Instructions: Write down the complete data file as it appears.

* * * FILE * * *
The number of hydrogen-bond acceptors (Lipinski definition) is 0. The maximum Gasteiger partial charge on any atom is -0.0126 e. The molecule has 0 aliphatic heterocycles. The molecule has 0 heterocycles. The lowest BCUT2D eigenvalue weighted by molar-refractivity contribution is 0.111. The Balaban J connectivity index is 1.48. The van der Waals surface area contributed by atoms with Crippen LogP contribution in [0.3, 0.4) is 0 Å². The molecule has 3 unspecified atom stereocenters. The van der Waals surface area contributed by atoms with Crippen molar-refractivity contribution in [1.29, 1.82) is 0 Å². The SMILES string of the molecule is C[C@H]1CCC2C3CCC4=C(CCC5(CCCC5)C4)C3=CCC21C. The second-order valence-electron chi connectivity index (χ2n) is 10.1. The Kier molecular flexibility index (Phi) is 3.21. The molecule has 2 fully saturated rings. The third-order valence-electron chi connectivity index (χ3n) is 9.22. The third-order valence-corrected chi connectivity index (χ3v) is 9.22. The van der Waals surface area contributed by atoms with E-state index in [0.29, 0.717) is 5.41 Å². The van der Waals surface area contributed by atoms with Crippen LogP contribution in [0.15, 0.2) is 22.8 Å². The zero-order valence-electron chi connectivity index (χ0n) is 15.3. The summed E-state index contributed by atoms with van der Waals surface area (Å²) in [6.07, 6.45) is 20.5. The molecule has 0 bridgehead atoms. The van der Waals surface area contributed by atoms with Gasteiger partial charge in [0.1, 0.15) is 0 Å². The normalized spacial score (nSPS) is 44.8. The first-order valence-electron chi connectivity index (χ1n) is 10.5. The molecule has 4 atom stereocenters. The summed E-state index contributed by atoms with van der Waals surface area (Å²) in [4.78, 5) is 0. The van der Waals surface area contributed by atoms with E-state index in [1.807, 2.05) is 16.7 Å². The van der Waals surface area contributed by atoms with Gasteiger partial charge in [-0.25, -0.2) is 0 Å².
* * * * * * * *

The number of hydrogen-bond acceptors (Lipinski definition) is 0. The maximum Gasteiger partial charge on any atom is -0.0126 e. The molecule has 0 aliphatic heterocycles. The molecule has 0 heterocycles. The lowest BCUT2D eigenvalue weighted by molar-refractivity contribution is 0.111. The Balaban J connectivity index is 1.48. The van der Waals surface area contributed by atoms with Crippen LogP contribution in [0.3, 0.4) is 0 Å². The molecule has 3 unspecified atom stereocenters. The van der Waals surface area contributed by atoms with Crippen molar-refractivity contribution in [1.29, 1.82) is 0 Å². The SMILES string of the molecule is C[C@H]1CCC2C3CCC4=C(CCC5(CCCC5)C4)C3=CCC21C. The second-order valence-electron chi connectivity index (χ2n) is 10.1. The Kier molecular flexibility index (Phi) is 3.21. The molecule has 2 fully saturated rings. The third-order valence-electron chi connectivity index (χ3n) is 9.22. The third-order valence-corrected chi connectivity index (χ3v) is 9.22. The van der Waals surface area contributed by atoms with E-state index in [0.29, 0.717) is 5.41 Å². The van der Waals surface area contributed by atoms with Crippen LogP contribution in [0.15, 0.2) is 22.8 Å². The zero-order valence-electron chi connectivity index (χ0n) is 15.3. The summed E-state index contributed by atoms with van der Waals surface area (Å²) in [6.07, 6.45) is 20.5. The molecule has 0 bridgehead atoms. The van der Waals surface area contributed by atoms with Gasteiger partial charge in [0.1, 0.15) is 0 Å². The normalized spacial score (nSPS) is 44.8. The first-order valence-electron chi connectivity index (χ1n) is 10.5. The molecule has 4 atom stereocenters. The summed E-state index contributed by atoms with van der Waals surface area (Å²) in [4.78, 5) is 0. The van der Waals surface area contributed by atoms with E-state index in [1.807, 2.05) is 16.7 Å². The van der Waals surface area contributed by atoms with Gasteiger partial charge in [-0.25, -0.2) is 0 Å².